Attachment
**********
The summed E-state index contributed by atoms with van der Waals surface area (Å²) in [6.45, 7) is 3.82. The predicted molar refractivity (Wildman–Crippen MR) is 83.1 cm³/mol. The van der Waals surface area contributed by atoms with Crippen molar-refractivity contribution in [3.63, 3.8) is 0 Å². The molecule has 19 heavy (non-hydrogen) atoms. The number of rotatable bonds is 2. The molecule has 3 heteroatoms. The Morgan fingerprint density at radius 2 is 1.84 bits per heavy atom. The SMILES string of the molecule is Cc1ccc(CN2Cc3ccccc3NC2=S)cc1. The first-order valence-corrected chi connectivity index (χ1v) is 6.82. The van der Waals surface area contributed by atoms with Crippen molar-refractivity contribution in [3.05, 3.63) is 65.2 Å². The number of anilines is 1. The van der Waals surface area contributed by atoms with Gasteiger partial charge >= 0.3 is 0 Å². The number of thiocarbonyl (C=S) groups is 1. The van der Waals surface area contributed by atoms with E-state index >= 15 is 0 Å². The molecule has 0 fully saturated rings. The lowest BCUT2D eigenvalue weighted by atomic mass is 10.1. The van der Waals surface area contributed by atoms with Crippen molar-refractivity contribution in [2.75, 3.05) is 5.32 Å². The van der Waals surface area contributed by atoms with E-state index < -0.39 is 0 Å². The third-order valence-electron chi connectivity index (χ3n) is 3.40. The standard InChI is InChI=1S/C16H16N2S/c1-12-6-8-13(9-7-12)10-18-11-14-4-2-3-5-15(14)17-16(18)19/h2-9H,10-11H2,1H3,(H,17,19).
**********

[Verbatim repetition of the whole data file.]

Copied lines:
The summed E-state index contributed by atoms with van der Waals surface area (Å²) in [6.45, 7) is 3.82. The predicted molar refractivity (Wildman–Crippen MR) is 83.1 cm³/mol. The van der Waals surface area contributed by atoms with Crippen molar-refractivity contribution in [3.63, 3.8) is 0 Å². The molecule has 19 heavy (non-hydrogen) atoms. The number of rotatable bonds is 2. The molecule has 3 heteroatoms. The Morgan fingerprint density at radius 2 is 1.84 bits per heavy atom. The SMILES string of the molecule is Cc1ccc(CN2Cc3ccccc3NC2=S)cc1. The first-order valence-corrected chi connectivity index (χ1v) is 6.82. The van der Waals surface area contributed by atoms with Crippen molar-refractivity contribution in [3.05, 3.63) is 65.2 Å². The number of anilines is 1. The van der Waals surface area contributed by atoms with Gasteiger partial charge >= 0.3 is 0 Å². The number of thiocarbonyl (C=S) groups is 1. The van der Waals surface area contributed by atoms with E-state index >= 15 is 0 Å². The molecule has 0 fully saturated rings. The lowest BCUT2D eigenvalue weighted by atomic mass is 10.1. The van der Waals surface area contributed by atoms with Crippen molar-refractivity contribution in [2.75, 3.05) is 5.32 Å². The van der Waals surface area contributed by atoms with E-state index < -0.39 is 0 Å². The third-order valence-electron chi connectivity index (χ3n) is 3.40. The standard InChI is InChI=1S/C16H16N2S/c1-12-6-8-13(9-7-12)10-18-11-14-4-2-3-5-15(14)17-16(18)19/h2-9H,10-11H2,1H3,(H,17,19).